Science Cafes are live -- and lively -- events that take place in casual settings such as pubs, coffeehouses (and even museums!), are open to everyone, and feature an engaging conversation with one or more scientists about a particular topic.
The Science Cafe format has spread across the globe, adapting to different cultures and audiences. Whether it's in a bar in Somerville, Mass., an Indian restaurant in New Rochelle, N.Y. or a coffeehouse in San Francisco, Calif., each cafe encourages conversation, debate, interaction and dialogue between scientists and the public.
Successful Science Cafes create a comfortable atmosphere where everyone joins in. They are not long lectures with a passive audience listening to an expert.
Science Cafes welcome people who may or may not typically get involved with scientific discussions. They are not exclusive club meetings for scientists and science majors.
Information adapted from ScienceCafes.org.
Admission all Science Cafe events is free and the event is open to the public.
Thursday, February 20 from 7 to 8:30 p.m.
What is Sustainability?
Associate Professor Tony Abbott, from the Department of Geography and Environmental Science, will open the spring 2014 series of Science Cafes. In answering the title's question, "What is Sustainability?" he will discuss the origin of the term sustainability, its roots in scientific conservation, and current trends in resilience thinking for environmental challenges.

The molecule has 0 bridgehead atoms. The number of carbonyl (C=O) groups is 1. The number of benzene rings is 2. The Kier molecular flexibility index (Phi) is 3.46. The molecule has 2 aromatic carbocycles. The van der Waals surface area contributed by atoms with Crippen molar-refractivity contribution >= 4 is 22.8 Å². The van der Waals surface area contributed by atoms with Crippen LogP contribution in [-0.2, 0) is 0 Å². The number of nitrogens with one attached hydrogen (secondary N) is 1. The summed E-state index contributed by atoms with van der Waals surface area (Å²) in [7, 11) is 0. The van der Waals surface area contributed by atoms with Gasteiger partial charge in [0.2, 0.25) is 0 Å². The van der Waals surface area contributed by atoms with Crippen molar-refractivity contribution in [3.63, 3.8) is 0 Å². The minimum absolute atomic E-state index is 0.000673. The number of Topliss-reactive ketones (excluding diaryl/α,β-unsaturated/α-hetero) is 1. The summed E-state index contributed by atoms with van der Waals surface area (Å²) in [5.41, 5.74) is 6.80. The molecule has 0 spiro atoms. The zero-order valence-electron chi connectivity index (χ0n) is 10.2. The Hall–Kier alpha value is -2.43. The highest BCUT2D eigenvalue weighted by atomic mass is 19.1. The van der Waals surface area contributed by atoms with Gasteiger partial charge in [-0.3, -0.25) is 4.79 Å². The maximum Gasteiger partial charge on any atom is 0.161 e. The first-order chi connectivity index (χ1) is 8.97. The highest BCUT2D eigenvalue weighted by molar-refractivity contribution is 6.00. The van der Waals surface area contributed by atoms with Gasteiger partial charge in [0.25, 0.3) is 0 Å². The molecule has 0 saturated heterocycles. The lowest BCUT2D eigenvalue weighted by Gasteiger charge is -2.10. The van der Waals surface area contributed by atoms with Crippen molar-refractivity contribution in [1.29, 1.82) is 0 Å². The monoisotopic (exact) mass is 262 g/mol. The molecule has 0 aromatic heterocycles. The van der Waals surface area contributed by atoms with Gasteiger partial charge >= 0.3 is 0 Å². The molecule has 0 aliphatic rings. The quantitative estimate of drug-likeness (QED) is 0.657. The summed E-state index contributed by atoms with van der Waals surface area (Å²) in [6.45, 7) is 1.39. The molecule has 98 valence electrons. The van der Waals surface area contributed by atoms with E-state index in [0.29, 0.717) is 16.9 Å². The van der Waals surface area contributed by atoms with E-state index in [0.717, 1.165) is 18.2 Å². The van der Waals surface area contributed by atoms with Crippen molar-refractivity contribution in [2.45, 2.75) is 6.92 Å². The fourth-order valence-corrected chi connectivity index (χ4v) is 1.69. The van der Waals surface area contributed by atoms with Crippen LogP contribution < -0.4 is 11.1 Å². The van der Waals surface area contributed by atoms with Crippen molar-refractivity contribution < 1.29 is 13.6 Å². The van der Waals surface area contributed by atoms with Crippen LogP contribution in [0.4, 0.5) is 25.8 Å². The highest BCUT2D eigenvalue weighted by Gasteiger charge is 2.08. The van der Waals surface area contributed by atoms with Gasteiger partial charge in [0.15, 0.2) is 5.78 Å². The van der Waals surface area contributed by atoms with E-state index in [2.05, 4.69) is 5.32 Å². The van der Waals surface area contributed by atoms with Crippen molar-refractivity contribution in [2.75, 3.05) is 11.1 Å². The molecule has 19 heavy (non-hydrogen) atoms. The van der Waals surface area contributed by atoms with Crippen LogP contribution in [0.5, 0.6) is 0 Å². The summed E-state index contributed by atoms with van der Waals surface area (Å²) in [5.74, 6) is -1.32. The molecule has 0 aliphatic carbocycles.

Thursday, March 20 from 7 to 8:30 p.m.
Mapping Our Relationship to the Sea
Maps influence how we see the world, and are generally thought to be reality in some form. Beginning with a Greek version of the world map, in which the ocean was a mere river surrounding land, and moving through the centuries to the Heezen-Tharp physiographic map of the ocean floor published in 1957, we can trace not only the evolution of our knowledge of the seas — and the world— but more importantly, see how these maps embed the cultural and political circumstances out of which they emerged.
During this event, we will explore how these maps contain and influence perceptions of our oceans and connect ways in which they influenced the evolution of our marine management structures, resource access, and maritime legal conventions today.
Presented by Barbara Bischoff, visiting professor from the Department of Geography and Environmental Science
Thursday, April 10 from 7 to 8:30 p.m.
Tour a Makerspace: A Visit to Stetson's Innovation House
Learn about where and how 3D printers, a vacuum-forming machine, some hand tools, and cast off robots are turning cool ideas into tangible objects.
Presented by Bill Ball, visiting associate professor, Department of Political Science.
Thursday, April 22 from 7 to 8:30 p.m.
How Do We Meet Global Demands for Water?
Presented by Harry Price, associate professor, Department of Chemistry.